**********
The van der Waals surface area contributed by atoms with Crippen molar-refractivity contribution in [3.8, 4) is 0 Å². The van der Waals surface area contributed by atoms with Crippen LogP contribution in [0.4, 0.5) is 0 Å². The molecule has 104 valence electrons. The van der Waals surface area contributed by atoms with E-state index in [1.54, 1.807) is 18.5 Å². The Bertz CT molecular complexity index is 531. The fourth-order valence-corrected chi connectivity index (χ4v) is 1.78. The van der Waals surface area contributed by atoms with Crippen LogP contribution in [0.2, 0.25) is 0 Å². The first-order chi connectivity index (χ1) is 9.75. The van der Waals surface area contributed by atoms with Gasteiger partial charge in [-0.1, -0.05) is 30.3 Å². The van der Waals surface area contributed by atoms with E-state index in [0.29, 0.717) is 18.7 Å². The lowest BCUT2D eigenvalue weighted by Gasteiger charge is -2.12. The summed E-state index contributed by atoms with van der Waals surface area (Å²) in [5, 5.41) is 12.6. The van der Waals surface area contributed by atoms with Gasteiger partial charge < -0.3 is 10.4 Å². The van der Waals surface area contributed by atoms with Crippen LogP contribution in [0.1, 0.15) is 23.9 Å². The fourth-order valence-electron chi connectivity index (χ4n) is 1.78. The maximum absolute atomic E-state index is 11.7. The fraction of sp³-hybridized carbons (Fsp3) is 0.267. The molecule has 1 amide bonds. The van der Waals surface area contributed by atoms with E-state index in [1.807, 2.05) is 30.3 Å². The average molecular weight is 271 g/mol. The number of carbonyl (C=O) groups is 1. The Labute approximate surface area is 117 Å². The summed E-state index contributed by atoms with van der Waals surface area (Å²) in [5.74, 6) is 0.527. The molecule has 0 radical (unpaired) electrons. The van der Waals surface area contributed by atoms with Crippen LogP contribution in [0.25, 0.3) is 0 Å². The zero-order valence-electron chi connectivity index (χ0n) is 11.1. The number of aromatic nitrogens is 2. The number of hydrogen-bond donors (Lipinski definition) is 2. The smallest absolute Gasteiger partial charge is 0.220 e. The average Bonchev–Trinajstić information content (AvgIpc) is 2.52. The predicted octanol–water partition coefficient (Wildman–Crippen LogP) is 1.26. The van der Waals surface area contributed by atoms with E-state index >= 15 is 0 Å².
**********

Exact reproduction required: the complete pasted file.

The van der Waals surface area contributed by atoms with Crippen molar-refractivity contribution in [3.8, 4) is 0 Å². The van der Waals surface area contributed by atoms with Crippen LogP contribution in [0.4, 0.5) is 0 Å². The molecule has 104 valence electrons. The van der Waals surface area contributed by atoms with E-state index in [1.54, 1.807) is 18.5 Å². The Bertz CT molecular complexity index is 531. The fourth-order valence-corrected chi connectivity index (χ4v) is 1.78. The van der Waals surface area contributed by atoms with Crippen LogP contribution in [0.2, 0.25) is 0 Å². The first-order chi connectivity index (χ1) is 9.75. The van der Waals surface area contributed by atoms with Gasteiger partial charge in [-0.1, -0.05) is 30.3 Å². The van der Waals surface area contributed by atoms with E-state index in [0.29, 0.717) is 18.7 Å². The lowest BCUT2D eigenvalue weighted by Gasteiger charge is -2.12. The summed E-state index contributed by atoms with van der Waals surface area (Å²) in [5, 5.41) is 12.6. The van der Waals surface area contributed by atoms with Gasteiger partial charge < -0.3 is 10.4 Å². The van der Waals surface area contributed by atoms with Crippen LogP contribution in [0.1, 0.15) is 23.9 Å². The fourth-order valence-electron chi connectivity index (χ4n) is 1.78. The maximum absolute atomic E-state index is 11.7. The fraction of sp³-hybridized carbons (Fsp3) is 0.267. The molecule has 1 amide bonds. The van der Waals surface area contributed by atoms with E-state index in [1.807, 2.05) is 30.3 Å². The average molecular weight is 271 g/mol. The number of carbonyl (C=O) groups is 1. The Labute approximate surface area is 117 Å². The summed E-state index contributed by atoms with van der Waals surface area (Å²) in [5.74, 6) is 0.527. The molecule has 0 radical (unpaired) electrons. The van der Waals surface area contributed by atoms with Crippen LogP contribution in [0.25, 0.3) is 0 Å². The zero-order valence-electron chi connectivity index (χ0n) is 11.1. The number of aromatic nitrogens is 2. The number of hydrogen-bond donors (Lipinski definition) is 2. The smallest absolute Gasteiger partial charge is 0.220 e. The average Bonchev–Trinajstić information content (AvgIpc) is 2.52. The predicted octanol–water partition coefficient (Wildman–Crippen LogP) is 1.26. The van der Waals surface area contributed by atoms with E-state index >= 15 is 0 Å².